These microfossils can reveal a lot about the environment in which they originated, including extreme weather events. By cataloging diverse species of foraminifera, Intveld was helping to settle a rather niche debate in the field of geoarchaeology: Did tsunamis destroy the harbor of Caesarea during the time of the ancient Romans?

    But in addition to figuring out if and when these natural disasters occurred, Intveld was interested in understanding how ancient communities prepared for and recovered from them. What methods did they use? Could those same methods be used today?

    Intveld’s research at the University of Haifa was part of the Onward Israel program, which offers young Jewish people the chance to participate in internships, academic study, and fellowships in Israel. Intveld describes the experience as a great opportunity to learn about the culture, history, and diversity of the Israeli community. The trip was also an excellent lesson in dealing with challenging situations.

    Intveld suffers from claustrophobia, but she overcame her fears to climb through the Bar Kokhba caves, and despite a cat allergy, she grew to adore the many stray cats that roam the streets of Haifa. “Sometimes you can’t let your physical limitations stop you from doing what you love,” she quips.

    Over the course of her research, Intveld has often found herself in difficult and even downright dangerous situations, all of which she looks back on with good humor. As part of an internship with the National Oceanic and Atmospheric Administration, she spent three months investigating groundwater in Homer, Alaska. While she was there, she learned to avoid poisonous plants out in the field, got lost bushwhacking, and was twice charged by a moose.

    These days, Intveld spends less time in the field and more time thinking about the ancient past. She works in the lab of Associate Professor David McGee, where her undergraduate thesis research focuses on reconstructing the paleoclimate and paleoecology of northeastern Mexico during the Early Holocene. To get an idea of what the Mexican climate looked like thousands of years ago, Intveld analyzes stable isotopes and trace elements in stalagmites taken from Mexican caves. By analyzing the isotopes of carbon and oxygen present in these stalagmites, which were formed over thousands of years from countless droplets of mineral-rich rainwater, Intveld can estimate the amount of rainfall and average temperature in a given time period.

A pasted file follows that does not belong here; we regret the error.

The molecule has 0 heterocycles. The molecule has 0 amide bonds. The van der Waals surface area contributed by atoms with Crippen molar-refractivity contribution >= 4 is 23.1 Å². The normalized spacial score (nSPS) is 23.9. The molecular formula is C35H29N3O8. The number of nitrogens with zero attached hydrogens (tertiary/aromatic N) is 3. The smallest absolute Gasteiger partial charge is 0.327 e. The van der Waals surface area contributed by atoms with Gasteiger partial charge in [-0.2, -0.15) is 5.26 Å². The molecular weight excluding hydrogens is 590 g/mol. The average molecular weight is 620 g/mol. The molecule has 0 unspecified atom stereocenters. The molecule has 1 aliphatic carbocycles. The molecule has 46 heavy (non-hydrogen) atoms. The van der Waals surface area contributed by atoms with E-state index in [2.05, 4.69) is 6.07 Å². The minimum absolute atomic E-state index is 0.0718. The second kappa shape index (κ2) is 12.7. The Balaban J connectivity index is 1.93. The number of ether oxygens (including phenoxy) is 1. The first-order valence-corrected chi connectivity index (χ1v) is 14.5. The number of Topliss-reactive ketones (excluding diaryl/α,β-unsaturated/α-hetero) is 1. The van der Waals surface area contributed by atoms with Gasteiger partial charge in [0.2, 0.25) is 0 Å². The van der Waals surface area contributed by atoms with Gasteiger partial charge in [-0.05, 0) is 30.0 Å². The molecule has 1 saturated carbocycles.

Intveld is primarily interested in how the area’s climate may have influenced human migration. “It’s very interesting to learn about the history of human motivation, what drives us to do what we do,” she explains. “What causes humans to move, and what causes us to stay?” So far, it seems the Mexican climate during the Early Holocene was quite inconsistent, with oscillating periods of wet and dry, but Intveld needs to conduct more research before drawing any definitive conclusions.

    Recent research has linked periods of drought in the geological record to periods of violence in the archaeological one, suggesting ancient humans often fought over access to water. “I think you can easily see the connections to stuff that we deal with today,” Intveld says, pointing out the parallels between paleolithic migration and today’s climate refugees. “We have to answer a lot of difficult questions, and one way that we can do so is by looking to see what earlier human communities did and what we can learn from them.”

    Intveld recognizes the impact of the past on our present and future in many other areas. She works as a tour guide for the List Visual Arts Center, where she educates people about public art on the MIT campus. “[Art] interested me as a way to experience history and learn about the story of different communities and people over time,” she says.

    Intveld is also unafraid to acknowledge the history of discrimination and exclusion in science. “Earth science has a big problem when it comes to inclusion and diversity,” she says. As a member of the EAPS Diversity, Equity and Inclusion Committee, she aims to make earth science more accessible.

    “Aviva has a clear drive to be at the front lines of geoscience research, connecting her work to the urgent environmental issues we’re all facing,” says McGee. “She also understands the critical need for our field to include more voices, more perspectives — ultimately making for better science.”

    After MIT, Intveld hopes to pursue an advanced degree in the field of sustainable mining. This past spring, she studied abroad at Imperial College London, where she took courses within the Royal School of Mines. As Intveld explains, mining is becoming crucial to sustainable energy. The rise of electric vehicles in places like California has increased the need for energy-critical elements like lithium and cobalt, but mining for these elements often does more harm than good. “The current mining complex is very environmentally destructive,” Intveld says.